In order to improve all these indicators, the editorial committee intends to follow two parallel lines.10 On the one hand, the intend to increase our impact factor by encouraging citing our journal by improving its accessibility and circulation (changes in the web, app), by having excellent researchers publishing with us, by facilitating publication in English, and by promoting the responsibility of Spanish-speaking intensivists in the publication of our journal. On the other hand, we understand that the editorial process needs to be demanding and constructive in order to improve the scientific quality of studies. The role of the reviewing team is essential here, will bring quality and complexity to the statistical analyses during the entire peer-review process, and give more consistency and credibility to the studies that we publish. We strongly believe this will bring more chances of external citations to our journal.

In the follow-up we conducted on the methodological quality of the original papers published in our journal we can see a certain evolution during the last few years. Table 1 shows a new analysis that draws a comparison between the originals published in 2016 and 2017 and the originals published back in 2018 plus those published online (as of November 2018). We have to say that we basically publish observational studies, and have a low rate of multicenter studies, and a scarce estimate of sample sizes (Table 1). We should also mention here that in this short period of time we saw a clear increase in the amount of unusual tests that were incorporated into our papers to the point that they appeared in almost 20% of all original papers. Also, during the last few years we have seen a significant increase in the percentage of studies that incorporate more than 3 statistical analyses (chi-square test for linear trend; P=.042) (Fig. 1). On the other hand, the number of systematic reviews and meta-analyses has gone up from 0 to 5 during the second period examined, and we have published two original papers based on big data. All this suggests a greater and better methodological elaboration in the original papers published. We understand that a greater statistical complexity does not guarantee the interest of readers on clinical research, but it is a prerequisite for its development as other scientific journals have proven in the past.11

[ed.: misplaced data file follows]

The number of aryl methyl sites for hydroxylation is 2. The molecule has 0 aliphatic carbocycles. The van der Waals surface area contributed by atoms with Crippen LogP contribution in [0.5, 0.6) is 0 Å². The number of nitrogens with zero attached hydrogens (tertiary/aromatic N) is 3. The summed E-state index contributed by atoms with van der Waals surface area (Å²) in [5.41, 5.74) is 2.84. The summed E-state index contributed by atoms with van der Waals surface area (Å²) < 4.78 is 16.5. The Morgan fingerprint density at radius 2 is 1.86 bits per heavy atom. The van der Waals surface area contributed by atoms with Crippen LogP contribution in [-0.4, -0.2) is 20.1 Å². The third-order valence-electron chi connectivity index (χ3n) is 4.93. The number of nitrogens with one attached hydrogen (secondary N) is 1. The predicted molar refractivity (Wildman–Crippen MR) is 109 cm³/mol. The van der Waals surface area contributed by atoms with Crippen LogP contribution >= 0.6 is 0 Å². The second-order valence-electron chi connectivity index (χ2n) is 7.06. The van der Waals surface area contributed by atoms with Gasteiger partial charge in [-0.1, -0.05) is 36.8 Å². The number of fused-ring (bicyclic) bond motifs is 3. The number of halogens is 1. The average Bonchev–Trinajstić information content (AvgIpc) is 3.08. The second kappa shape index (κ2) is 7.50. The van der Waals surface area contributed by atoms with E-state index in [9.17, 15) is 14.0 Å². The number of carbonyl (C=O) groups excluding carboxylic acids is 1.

Table 1.

Comparative analysis of the statistical methodology applied to original papers published in Medicina Intensiva in two consecutive periods of time.

  2016–2017  2018, 2019 and in press 
  (n=66)  (n=58) 
Multicenter, n (%)  22 (34)  17 (30) 
Spanish authors, n (%)  56 (86)  46 (81) 
Analysis of mortality rate, n (%)  27 (41)  23 (40) 
Estimated sample size, n (%)  5 (8)  4 (7) 
Type of study: observational, n (%)  46 (71)  51 (88) 
Statistical analyses, n (%)
Comparison of percentages  52 (80)  43 (75) 
Comparison of quantitative variables  55 (85)  44 (77) 
Comparison of repeated measurements  7 (11)  7 (12)